Sylvia Plath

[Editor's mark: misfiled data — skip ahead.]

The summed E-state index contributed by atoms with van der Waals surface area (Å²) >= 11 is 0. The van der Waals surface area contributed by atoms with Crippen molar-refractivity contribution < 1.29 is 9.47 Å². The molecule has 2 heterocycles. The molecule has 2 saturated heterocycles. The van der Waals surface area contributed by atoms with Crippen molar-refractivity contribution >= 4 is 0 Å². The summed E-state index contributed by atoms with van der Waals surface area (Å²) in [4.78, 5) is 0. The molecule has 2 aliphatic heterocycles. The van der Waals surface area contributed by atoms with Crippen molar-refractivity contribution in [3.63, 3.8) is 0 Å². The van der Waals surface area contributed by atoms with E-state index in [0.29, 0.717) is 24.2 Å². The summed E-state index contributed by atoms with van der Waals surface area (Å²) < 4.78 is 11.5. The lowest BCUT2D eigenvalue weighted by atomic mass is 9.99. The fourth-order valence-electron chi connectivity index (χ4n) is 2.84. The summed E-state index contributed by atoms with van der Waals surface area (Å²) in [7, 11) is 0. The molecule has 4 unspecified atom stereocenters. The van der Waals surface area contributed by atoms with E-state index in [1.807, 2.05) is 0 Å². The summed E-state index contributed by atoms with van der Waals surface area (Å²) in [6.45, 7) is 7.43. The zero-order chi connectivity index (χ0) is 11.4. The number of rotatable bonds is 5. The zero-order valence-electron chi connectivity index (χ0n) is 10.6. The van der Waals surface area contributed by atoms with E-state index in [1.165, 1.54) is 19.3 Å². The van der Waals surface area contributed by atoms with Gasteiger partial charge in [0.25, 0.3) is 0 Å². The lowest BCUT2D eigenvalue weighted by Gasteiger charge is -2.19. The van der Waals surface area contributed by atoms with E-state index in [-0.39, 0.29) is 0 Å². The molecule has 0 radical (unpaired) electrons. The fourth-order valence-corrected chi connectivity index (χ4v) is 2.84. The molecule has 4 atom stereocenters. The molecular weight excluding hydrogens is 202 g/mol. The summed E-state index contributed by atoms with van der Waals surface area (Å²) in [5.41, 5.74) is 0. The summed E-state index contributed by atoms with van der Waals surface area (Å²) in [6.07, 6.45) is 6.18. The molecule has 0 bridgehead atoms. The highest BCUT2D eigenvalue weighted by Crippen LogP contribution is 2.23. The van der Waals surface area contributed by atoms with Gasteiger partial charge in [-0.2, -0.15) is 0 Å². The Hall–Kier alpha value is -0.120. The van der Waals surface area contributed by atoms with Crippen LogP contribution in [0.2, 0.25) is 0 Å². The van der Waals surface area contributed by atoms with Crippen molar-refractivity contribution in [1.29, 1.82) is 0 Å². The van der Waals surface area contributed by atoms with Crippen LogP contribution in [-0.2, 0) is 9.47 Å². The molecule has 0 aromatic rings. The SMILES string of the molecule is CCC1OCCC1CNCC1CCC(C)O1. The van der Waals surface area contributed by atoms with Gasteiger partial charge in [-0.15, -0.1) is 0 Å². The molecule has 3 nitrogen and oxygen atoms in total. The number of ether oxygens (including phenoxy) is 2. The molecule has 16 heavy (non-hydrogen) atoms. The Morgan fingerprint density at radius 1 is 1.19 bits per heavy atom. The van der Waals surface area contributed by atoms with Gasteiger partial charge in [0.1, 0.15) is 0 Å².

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Sylvia Plath was a troubled writer to say the least, not only did she endure the loss of her father a young age but she later on “attempted suicide at her home and was hospitalized, where she underwent psychiatric treatment” for her depression (Dunn). Writing primarily as a poet, she only ever wrote a single novel, The Bell Jar. This fictional autobiography “[chronicles] the circumstances of her mental collapse and subsequent suicide attempt” but from the viewpoint of the fictional protagonist, Esther Greenwood, who suffers the same loss and challenges as Plath (Allen 890). Due to the novel’s strong resemblance to Plath’s own history it was published under the pseudonym “Victoria Lucas”. In The Bell Jar, Sylvia Plath expresses the themes of alienation and societal pressure on women in the 1950s through symbolism, an unconventional protagonist, and imagery. Through an overwhelming sense of symbolism, the author demonstrates both the separation and pressures that Esther Greenwood goes through. The reoccurring image of a bell jar haunts Esther throughout her story representing both her mental illness and her alienation from the society surrounding her. As Dunn states “a glass ‘bell jar’ is used to cover and protect laboratory materials. Significantly, a bell jar also allows objects to remain in view.” Much like a scientific specimen, Esther is readily visible to those around her both observation and study. The jar in this case represents her mental instability, which causes her to be isolated from the rest of society and treated abnormally. Furthermore, “Plath [uses] the bell jar to indicate the circumference of the world of pain and mental suffering Esther Greenwood, the heroine, lives in” (Evans 105). The heroine herself admit... ... middle of paper ... ...scandal that they did in the tabloids and had only seen it as an immediate means out, a way to escape. Rich in descriptive phrases and words this imagery contributes to the themes. From headlines to cadavers, bell jars to mental illnesses, and a subdued matron to a rebellious young lady, this novel hosts the two overarching themes of alienation and constraints on women in the 1950s. Esther Greenwood separates herself from nearly all of society and simultaneously must overcome the strictures that are set upon her and hinder her from the future she aspires towards. Through extensive imagery, symbolism, and characterization Sylvia Plath delves into how people strive for perfection and acceptance through social standards and additionally how those that do not comply completely with them are alienated from the group of society, either by themselves or by the group.

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